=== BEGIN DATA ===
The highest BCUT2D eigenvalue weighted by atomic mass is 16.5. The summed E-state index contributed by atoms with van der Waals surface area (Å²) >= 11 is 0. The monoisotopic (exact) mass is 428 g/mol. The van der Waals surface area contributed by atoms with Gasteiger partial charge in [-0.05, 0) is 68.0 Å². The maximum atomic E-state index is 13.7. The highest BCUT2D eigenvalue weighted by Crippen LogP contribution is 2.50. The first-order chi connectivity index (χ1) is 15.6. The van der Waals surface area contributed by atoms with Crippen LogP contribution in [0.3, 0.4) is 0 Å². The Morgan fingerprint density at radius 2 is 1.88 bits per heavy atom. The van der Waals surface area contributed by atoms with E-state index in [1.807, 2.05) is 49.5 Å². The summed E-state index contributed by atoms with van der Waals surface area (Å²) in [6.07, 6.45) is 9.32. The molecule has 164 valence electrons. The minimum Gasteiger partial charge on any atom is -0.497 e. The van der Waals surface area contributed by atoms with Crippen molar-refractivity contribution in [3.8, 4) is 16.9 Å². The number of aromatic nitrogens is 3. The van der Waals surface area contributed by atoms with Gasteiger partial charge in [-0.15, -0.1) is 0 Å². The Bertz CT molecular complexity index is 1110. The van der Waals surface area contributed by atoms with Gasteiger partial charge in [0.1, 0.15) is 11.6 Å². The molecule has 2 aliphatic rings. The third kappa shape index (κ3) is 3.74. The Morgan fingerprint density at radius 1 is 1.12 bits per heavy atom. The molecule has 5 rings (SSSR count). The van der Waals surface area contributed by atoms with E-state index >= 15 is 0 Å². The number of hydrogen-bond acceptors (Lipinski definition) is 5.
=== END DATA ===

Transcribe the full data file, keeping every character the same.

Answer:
The highest BCUT2D eigenvalue weighted by atomic mass is 16.5. The summed E-state index contributed by atoms with van der Waals surface area (Å²) >= 11 is 0. The monoisotopic (exact) mass is 428 g/mol. The van der Waals surface area contributed by atoms with Gasteiger partial charge in [-0.05, 0) is 68.0 Å². The maximum atomic E-state index is 13.7. The highest BCUT2D eigenvalue weighted by Crippen LogP contribution is 2.50. The first-order chi connectivity index (χ1) is 15.6. The van der Waals surface area contributed by atoms with Crippen LogP contribution in [0.3, 0.4) is 0 Å². The Morgan fingerprint density at radius 2 is 1.88 bits per heavy atom. The van der Waals surface area contributed by atoms with E-state index in [1.807, 2.05) is 49.5 Å². The summed E-state index contributed by atoms with van der Waals surface area (Å²) in [6.07, 6.45) is 9.32. The molecule has 164 valence electrons. The minimum Gasteiger partial charge on any atom is -0.497 e. The van der Waals surface area contributed by atoms with Crippen molar-refractivity contribution in [3.8, 4) is 16.9 Å². The number of aromatic nitrogens is 3. The van der Waals surface area contributed by atoms with Gasteiger partial charge in [-0.15, -0.1) is 0 Å². The Bertz CT molecular complexity index is 1110. The van der Waals surface area contributed by atoms with Gasteiger partial charge in [0.1, 0.15) is 11.6 Å². The molecule has 2 aliphatic rings. The third kappa shape index (κ3) is 3.74. The Morgan fingerprint density at radius 1 is 1.12 bits per heavy atom. The molecule has 5 rings (SSSR count). The van der Waals surface area contributed by atoms with E-state index >= 15 is 0 Å². The number of hydrogen-bond acceptors (Lipinski definition) is 5.